Democratic Party presidential candidate Joe Biden is making the same mistake that John Kerry made in 2004 during his confrontation with George Bush.
This is reported by The New York Times.
Donald Trump has made many mistakes in recent years, but it is a profound mistake to think that this factor is a guarantee of defeat in elections. In particular, this is what Joe Biden is trying to use.
In this regard, the publication reminds how the 2004 presidential race was unfolding. George Bush was on the one hand and John Kerry on the other. The war in Iraq was not the best background for Bush’s election campaign. In 2003, 30-40 American soldiers died each month, and by the end of the year the mortality rate had reached the level of World War II, despite the fact that Saddam Hussein was already in captivity.
The year 2004 was marked by new losses of the American army. In April, 131 soldiers were killed. Since then and until election day, the U.S. Army’s losses have ranged from 50 to more than 70 per month.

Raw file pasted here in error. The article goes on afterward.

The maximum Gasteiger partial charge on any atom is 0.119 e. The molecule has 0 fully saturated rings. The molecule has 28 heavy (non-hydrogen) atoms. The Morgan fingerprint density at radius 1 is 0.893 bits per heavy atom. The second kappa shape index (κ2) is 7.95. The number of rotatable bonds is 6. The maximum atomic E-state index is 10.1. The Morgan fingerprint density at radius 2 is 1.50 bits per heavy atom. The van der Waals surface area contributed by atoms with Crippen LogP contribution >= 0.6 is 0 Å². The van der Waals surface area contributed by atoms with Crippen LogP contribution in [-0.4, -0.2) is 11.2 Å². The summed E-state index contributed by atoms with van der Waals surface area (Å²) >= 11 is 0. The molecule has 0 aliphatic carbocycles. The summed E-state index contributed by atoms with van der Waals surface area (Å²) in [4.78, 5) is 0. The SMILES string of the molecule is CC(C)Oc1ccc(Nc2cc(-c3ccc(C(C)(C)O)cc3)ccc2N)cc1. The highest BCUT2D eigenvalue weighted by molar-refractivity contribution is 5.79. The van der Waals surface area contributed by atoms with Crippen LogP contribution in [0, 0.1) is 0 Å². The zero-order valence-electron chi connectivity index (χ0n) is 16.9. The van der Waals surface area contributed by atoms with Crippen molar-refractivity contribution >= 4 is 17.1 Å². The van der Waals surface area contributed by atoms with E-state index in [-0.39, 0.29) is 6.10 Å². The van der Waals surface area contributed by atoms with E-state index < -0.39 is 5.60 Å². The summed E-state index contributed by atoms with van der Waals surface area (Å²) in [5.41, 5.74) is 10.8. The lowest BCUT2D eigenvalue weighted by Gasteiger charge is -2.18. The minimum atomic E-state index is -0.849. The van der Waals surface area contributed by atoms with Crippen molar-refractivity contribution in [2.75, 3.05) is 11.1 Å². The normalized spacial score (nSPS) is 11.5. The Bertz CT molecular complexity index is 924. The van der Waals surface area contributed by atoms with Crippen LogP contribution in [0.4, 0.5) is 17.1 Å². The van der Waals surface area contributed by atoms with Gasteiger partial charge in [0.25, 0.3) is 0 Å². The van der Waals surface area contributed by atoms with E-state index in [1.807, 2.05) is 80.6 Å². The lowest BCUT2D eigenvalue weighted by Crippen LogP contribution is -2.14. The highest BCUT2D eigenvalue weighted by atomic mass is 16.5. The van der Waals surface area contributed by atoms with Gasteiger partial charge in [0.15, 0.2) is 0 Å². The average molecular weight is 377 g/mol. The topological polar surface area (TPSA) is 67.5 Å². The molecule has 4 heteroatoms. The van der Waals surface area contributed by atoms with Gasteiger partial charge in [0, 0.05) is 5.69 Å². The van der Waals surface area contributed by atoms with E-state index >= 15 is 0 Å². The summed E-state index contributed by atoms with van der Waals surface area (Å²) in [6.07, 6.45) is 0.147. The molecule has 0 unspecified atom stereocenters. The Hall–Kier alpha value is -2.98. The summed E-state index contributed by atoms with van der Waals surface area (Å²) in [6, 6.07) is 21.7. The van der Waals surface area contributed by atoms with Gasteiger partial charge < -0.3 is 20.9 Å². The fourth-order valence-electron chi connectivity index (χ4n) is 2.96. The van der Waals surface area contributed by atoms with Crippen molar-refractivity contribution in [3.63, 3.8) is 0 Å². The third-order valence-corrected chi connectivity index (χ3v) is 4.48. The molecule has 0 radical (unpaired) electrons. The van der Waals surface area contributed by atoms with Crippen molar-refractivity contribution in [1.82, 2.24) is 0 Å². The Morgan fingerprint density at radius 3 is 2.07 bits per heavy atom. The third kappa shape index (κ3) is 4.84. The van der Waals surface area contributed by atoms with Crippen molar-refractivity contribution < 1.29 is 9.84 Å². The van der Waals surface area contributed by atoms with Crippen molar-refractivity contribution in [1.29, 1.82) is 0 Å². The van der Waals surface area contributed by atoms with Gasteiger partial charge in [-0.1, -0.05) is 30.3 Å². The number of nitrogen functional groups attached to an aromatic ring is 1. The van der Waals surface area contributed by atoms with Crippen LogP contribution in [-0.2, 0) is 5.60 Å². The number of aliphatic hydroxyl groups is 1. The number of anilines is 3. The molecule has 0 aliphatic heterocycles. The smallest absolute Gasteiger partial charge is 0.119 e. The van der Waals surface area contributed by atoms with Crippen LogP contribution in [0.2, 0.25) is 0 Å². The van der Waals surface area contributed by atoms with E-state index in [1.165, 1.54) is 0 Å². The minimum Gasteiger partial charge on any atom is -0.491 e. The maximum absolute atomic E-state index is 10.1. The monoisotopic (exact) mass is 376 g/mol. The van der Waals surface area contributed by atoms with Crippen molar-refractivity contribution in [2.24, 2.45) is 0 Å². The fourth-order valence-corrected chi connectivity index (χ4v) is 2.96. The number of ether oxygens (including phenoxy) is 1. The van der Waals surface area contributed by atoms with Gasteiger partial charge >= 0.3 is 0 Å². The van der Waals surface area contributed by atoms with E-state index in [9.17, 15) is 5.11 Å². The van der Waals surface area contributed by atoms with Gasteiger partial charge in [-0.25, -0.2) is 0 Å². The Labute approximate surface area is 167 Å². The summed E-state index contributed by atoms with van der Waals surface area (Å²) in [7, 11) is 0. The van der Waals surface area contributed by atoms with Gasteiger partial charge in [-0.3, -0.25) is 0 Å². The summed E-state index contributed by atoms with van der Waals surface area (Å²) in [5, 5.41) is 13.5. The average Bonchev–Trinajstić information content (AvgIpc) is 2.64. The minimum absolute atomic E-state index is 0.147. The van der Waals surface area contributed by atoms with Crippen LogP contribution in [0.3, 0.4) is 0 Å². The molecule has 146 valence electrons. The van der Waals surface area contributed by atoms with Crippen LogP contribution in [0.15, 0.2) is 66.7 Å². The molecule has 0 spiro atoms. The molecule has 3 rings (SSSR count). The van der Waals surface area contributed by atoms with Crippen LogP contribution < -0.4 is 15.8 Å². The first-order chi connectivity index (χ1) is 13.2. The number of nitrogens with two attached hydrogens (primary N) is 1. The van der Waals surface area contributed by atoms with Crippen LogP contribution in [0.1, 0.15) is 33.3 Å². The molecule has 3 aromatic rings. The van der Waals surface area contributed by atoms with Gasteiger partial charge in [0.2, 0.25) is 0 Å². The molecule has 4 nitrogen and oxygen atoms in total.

Eighteen months of bad news painted an unfortunate picture for Bush. Early polls showed that Kerry was in the lead. However, Bush won with 50.7% of the vote against 48.3%.
“Even if we had known by then that Iraq had no weapons of mass destruction or clear ties to any of the 9/11 hijackers, the administration increasingly justified the Iraqi mission as part of a broader program of democracy and freedom. And there was no Iraq without any encouraging signs that could have been trumpeted in the political campaign”, – the article notes.
John Kerry was able to do better in Iraq, the paper believes. However, that was not what the American voter was interested in in 2004. Similarly, now citizens are not interested in what Joe Biden would have done during the Coronavirus epidemic.
“Disputes about the past are a fair political game, but they are rarely convincing in the midst of a crisis”, – writes the NYT.
The publication stresses that Americans are interested in their future, not their mistakes already made. That’s what will ruin Joe Biden, who clings so persistently to the failures of his opponent.